or... you could buy four modern SSD's now and put them into a 4xRaid 0.
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#14
twicksisted
Cool idea, wonder how it would be "safely" implemented in home computing.
Temperatures of 800c inside a component as small as an HDD sounds like a fire risk. Also with that heat im guessing there would be a lot of wear & tear.
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#15
a_ump
by: phanbuey
or... you could buy four modern SSD's now and put them into a 4xRaid 0.
sounds like a lot of work compared to if one of these drives were available.

Here's my question, even if the laser only has to beam for a trillionth of a second, and say i'm transfering a massive amount of data(take the server example above) of 120TB, wouldn't the constant beaming cause instability, bc the drive would eventually heat up too much. I suppose that's the only thing holding this back.
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#16
Beertintedgoggles
Eh, if you look at the numbers it seems all they did was present that the laser only needs less than a trillionth of a second to flip the magnetic polarity so they extrapolated that they could then potentially flip a trillion bits in one second (1 TB, you can see they are using the decimal 1 TB = 1000 GB). While cool that the theory could potentiall lead to faster writes on a mechanical HD, this is still to far off from implementation to get a rise out of me.

Additionally, as was mentioned above, this doesn't appear to help with read times at all.

Edit: Forgot to mention, this isn't going to help seek times either unless they speed up the RPM's.
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#18
Sasqui
by: Beertintedgoggles
Eh, if you look at the numbers it seems all they did was present that the laser only needs less than a trillionth of a second to flip the magnetic polarity so they extrapolated that they could then potentially flip a trillion bits in one second (1 TB, you can see they are using the decimal 1 TB = 1000 GB). While cool that the theory could potentiall lead to faster writes on a mechanical HD, this is still to far off from implementation to get a rise out of me.

Additionally, as was mentioned above, this doesn't appear to help with read times at all.

Edit: Forgot to mention, this isn't going to help seek times either unless they speed up the RPM's.
by: Jizzler
Combine with: http://www.techpowerup.com/97827/Hard_Rectangular_Drive_Could_be_the_Hard_Disk_Answer_to_SSDs.html

Better seek times, more speed :D
You still have to move either the read/write head, or the media. That'll be the bottleneck (not even counting the current interface technology)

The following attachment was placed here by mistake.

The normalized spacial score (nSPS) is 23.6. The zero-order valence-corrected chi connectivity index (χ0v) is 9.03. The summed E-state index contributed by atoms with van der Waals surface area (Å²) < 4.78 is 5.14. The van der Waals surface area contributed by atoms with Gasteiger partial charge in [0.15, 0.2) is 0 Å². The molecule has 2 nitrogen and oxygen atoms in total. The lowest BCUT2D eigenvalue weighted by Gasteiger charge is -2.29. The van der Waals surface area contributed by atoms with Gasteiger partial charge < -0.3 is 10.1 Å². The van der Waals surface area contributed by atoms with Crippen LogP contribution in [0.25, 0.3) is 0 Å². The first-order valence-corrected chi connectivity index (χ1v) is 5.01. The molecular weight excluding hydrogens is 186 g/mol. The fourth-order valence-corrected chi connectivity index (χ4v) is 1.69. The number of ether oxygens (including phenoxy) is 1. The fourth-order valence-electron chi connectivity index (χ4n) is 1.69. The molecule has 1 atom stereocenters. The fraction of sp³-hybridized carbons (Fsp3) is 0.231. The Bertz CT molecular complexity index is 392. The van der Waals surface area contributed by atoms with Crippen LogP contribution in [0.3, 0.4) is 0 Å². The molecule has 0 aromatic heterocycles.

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#19
Kantastic
This is great and all, but I can't help but feel this is garbage propaganda spewed out by the HDD industry to offset enthusiasm and focus for SSDs. Moving parts will never be as efficient, and when refined, as easily produced as something flash-based.
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#20
white phantom
by: m1dg3t
Interesting, temperature has long been known to affect magnetization but to see it implemented in this manner is a first! Maybe i should pull the fan's off my HDD's :confused:
exactly what i was thinking lol all this time a cool drives a happy drive, now they are saying a roasting hot drive is a faster drive :laugh:
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#21
Steevo
Cooling your hard drive is a waste anyway, it has been proven that cooler temps on hard drives results in earlier death.
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#22
Shihabyooo
Well, that would be one OC you won't mind the increased temperature with >_>
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#23
Jizzler
by: Sasqui
You still have to move either the read/write head, or the media. That'll be the bottleneck (not even counting the current interface technology)
Yup, but I'll take it. 64+ heads helps :)
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#24
Kreij
Senior Monkey Moderator
Interesting concept but it leaves a lot of questions.
What's the cool down time for the spot the laser hits and cooks to 800°C?
If adjacent heat transfer occurs between laser points, the platter is going to have to be made out of ceramic (think space shuttle tiles) to perform sequential writes.
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#25
TurdFergasun
so they're going to make new HD's into something similar sony's minidisc recorder? meh if it works, and doesn't break i'm all for it.